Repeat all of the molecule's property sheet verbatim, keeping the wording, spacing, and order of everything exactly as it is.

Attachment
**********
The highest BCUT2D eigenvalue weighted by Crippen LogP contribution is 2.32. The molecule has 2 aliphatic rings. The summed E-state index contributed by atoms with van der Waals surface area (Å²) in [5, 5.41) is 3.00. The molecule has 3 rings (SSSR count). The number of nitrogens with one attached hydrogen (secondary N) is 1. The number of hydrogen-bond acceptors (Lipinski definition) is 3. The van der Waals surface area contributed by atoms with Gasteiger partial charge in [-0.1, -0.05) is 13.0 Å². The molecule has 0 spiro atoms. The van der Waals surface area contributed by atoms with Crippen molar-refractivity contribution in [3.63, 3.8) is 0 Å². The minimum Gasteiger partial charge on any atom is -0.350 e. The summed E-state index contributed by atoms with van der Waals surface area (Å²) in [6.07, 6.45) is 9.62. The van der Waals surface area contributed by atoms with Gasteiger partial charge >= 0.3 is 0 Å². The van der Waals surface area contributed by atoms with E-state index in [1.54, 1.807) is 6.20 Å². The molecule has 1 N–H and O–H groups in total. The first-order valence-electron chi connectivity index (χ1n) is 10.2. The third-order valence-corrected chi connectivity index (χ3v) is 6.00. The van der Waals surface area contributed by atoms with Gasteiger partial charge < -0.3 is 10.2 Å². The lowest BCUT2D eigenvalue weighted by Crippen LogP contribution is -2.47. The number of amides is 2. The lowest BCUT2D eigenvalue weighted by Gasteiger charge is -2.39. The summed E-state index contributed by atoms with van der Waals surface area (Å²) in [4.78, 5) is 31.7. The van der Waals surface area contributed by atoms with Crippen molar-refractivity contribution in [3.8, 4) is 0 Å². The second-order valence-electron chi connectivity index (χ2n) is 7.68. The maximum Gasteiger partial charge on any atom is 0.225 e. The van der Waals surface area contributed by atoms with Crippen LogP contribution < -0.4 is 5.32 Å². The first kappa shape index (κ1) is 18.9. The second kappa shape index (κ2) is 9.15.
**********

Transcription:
The highest BCUT2D eigenvalue weighted by Crippen LogP contribution is 2.32. The molecule has 2 aliphatic rings. The summed E-state index contributed by atoms with van der Waals surface area (Å²) in [5, 5.41) is 3.00. The molecule has 3 rings (SSSR count). The number of nitrogens with one attached hydrogen (secondary N) is 1. The number of hydrogen-bond acceptors (Lipinski definition) is 3. The van der Waals surface area contributed by atoms with Gasteiger partial charge in [-0.1, -0.05) is 13.0 Å². The molecule has 0 spiro atoms. The van der Waals surface area contributed by atoms with Crippen molar-refractivity contribution in [3.63, 3.8) is 0 Å². The minimum Gasteiger partial charge on any atom is -0.350 e. The summed E-state index contributed by atoms with van der Waals surface area (Å²) in [6.07, 6.45) is 9.62. The van der Waals surface area contributed by atoms with Gasteiger partial charge >= 0.3 is 0 Å². The van der Waals surface area contributed by atoms with E-state index in [1.54, 1.807) is 6.20 Å². The molecule has 1 N–H and O–H groups in total. The first-order valence-electron chi connectivity index (χ1n) is 10.2. The third-order valence-corrected chi connectivity index (χ3v) is 6.00. The van der Waals surface area contributed by atoms with Gasteiger partial charge < -0.3 is 10.2 Å². The lowest BCUT2D eigenvalue weighted by Crippen LogP contribution is -2.47. The number of amides is 2. The lowest BCUT2D eigenvalue weighted by Gasteiger charge is -2.39. The summed E-state index contributed by atoms with van der Waals surface area (Å²) in [4.78, 5) is 31.7. The van der Waals surface area contributed by atoms with Crippen molar-refractivity contribution in [3.8, 4) is 0 Å². The second-order valence-electron chi connectivity index (χ2n) is 7.68. The maximum Gasteiger partial charge on any atom is 0.225 e. The van der Waals surface area contributed by atoms with Crippen LogP contribution < -0.4 is 5.32 Å². The first kappa shape index (κ1) is 18.9. The second kappa shape index (κ2) is 9.15.